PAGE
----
So why not just implement a truly WYSIWYG web page editor? It will show at least an example of the actual output that a person browsing the page will see -- with all fields replaced, repeating done, etc. You'd have to allow easy changing of examples, to explore all the possible ways the page could render (with no results, one result, many results... etc). Sounds great...

Oh, but it's hard. How are you going to communicate with the server to get this rendering? Doing an FTP upload, then querying the server, is hardly the sort of thing that can be done as the user types. Just like rendering proportional fonts and paginating used to be way to much to do as the user typed. Which is to say, it is hard, but similarly difficult things have been worth it in the past.

The optimizations that would have to exist, I think, would be to implement at least a subset of the server environment on the workstation (or actually run right off the server), and to have a template language that could be interpretted incrementally. (Though quite probably, the incremental thing wouldn't be necessary for a reasonably quick language).

The other boundary would be that the designer would still have to write in an abstract way. Sure, they'd see the repeating fields or whatever, but they couldn't write those repeating fields -- they'd have to write something that represented the notion of an element that repeats in the abstract.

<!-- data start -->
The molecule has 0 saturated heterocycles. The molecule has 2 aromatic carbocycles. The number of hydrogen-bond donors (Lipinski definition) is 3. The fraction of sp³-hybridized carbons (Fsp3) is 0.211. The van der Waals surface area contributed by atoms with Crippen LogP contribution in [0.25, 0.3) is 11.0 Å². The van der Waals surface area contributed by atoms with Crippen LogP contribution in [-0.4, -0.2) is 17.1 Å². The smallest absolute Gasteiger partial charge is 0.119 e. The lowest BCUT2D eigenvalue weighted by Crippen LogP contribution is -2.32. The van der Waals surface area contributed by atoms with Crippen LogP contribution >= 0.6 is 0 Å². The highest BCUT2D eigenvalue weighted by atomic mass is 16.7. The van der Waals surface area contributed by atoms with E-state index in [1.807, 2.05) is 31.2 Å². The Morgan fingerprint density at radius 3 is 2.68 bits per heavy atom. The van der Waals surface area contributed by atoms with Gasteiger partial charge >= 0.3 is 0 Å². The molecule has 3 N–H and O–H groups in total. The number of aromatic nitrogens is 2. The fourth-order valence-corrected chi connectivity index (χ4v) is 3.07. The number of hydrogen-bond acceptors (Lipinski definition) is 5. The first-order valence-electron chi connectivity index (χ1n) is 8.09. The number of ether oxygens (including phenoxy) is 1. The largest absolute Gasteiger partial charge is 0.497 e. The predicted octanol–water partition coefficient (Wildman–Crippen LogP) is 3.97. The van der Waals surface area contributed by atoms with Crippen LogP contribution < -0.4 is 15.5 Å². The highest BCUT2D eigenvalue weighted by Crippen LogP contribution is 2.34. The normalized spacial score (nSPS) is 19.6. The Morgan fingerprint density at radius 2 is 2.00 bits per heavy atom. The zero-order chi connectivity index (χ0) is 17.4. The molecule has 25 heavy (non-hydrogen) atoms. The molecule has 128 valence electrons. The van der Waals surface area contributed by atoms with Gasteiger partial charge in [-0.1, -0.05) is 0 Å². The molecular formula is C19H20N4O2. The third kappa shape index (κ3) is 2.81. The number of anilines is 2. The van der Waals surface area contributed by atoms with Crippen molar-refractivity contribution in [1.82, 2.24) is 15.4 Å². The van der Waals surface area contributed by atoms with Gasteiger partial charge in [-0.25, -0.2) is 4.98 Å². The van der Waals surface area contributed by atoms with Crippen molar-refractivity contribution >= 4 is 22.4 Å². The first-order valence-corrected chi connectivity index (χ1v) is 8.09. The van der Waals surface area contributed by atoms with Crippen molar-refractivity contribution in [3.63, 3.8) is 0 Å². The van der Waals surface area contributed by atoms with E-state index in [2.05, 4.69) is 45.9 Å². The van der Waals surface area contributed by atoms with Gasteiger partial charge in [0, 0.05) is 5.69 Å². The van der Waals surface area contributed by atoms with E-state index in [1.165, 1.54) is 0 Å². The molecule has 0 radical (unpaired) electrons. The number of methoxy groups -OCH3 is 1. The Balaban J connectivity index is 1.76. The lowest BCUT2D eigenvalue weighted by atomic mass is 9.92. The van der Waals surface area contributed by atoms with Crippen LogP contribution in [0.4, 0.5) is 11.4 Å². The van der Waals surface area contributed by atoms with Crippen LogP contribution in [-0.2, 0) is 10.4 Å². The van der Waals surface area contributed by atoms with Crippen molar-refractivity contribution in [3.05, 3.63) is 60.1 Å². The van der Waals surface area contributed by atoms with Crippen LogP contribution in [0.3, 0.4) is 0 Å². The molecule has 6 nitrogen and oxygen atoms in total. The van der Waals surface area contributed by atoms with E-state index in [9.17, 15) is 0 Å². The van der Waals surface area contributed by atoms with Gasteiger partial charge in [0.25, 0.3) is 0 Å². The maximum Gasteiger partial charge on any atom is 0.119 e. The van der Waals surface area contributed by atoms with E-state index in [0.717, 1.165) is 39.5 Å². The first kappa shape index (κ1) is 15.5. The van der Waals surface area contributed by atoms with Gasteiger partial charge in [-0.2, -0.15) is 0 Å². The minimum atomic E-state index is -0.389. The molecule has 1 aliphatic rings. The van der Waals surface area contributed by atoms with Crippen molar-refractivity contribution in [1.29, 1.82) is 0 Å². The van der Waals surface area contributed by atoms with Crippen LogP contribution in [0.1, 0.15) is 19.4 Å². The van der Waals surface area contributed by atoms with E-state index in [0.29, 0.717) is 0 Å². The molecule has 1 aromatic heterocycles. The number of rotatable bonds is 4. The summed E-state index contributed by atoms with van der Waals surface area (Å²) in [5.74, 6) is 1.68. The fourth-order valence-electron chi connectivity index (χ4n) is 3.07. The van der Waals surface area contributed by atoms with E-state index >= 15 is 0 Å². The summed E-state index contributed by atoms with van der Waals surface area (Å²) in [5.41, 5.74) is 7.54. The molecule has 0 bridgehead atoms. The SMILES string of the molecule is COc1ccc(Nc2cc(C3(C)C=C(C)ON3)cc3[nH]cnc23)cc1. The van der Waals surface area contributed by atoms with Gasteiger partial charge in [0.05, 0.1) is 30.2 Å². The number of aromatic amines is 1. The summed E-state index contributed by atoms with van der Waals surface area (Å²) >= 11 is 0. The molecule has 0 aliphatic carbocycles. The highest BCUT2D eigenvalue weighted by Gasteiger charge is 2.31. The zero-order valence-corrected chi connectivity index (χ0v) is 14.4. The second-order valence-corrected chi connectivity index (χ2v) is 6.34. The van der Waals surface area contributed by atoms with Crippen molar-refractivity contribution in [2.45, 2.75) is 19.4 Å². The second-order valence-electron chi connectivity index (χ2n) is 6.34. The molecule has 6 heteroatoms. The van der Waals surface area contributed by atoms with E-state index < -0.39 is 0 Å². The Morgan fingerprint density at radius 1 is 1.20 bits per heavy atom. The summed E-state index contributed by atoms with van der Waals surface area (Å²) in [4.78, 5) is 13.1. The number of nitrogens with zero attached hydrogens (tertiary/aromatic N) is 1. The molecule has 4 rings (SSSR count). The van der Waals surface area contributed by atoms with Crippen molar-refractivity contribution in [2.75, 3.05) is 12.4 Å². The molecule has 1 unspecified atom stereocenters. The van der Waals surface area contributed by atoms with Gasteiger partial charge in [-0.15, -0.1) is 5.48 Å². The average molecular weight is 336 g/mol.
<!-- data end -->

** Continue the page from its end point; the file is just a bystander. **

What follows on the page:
But, again, this has been done before -- that is, people have adapted to this sort of thing. The WYSIWYG word processor only allows you to input data in the abstract. You don't handwrite on the screen at the location you would like the text to go (thankfully!).

Instead, when you want to go down, you hit the Enter key. When you merge paragraphs, you go the beginning of the second paragraph and hit Backspace. These aren't concrete ways to interact with the document. But people don't realize they are abstract. They create an internal model of how the word processor works. They realize -- even if they can't articulate it -- that there is an invisible character that represents a paragraph break. They realize that some, but not all, line breaks are caused by this. Just like people learn that tapping peddles and twiddling wheels can control cars, the ability to manipulate a document in the abstract is in the grasp of nearly everyone.

What WYSIWYG gives is feedback. Some people can visualize things and work with very little feedback, but for most people it is nearly essential. So if you have a truly WYSIWYG editor, it just might make sense to people to make complicated and dynamic templates.

How the interface might actually work, I'm not sure. But the idea really intrigues me.

I was pondering various things last night while I lay awake in bed, and I remembered MUQ, which I hadn't thought about in a while (a language/server/persistent programming environment for developing MUDs). It seems like it got a long way, developed by one person who really wanted it to succede, and then for whatever reason his interest faded off. Maybe his ambitions were accelerating slightly faster than his progress, which is discouraging.

Even though it's aging as we speak, it still seems like a more thoughtful and robust solution than I've seen before. A not-so-ambitious project built on it (like a shared world with tile-based graphics or something) could be quite effective. It would still require a lot of work from the author, as well as others... another aborted effort probably wouldn't be useful, though.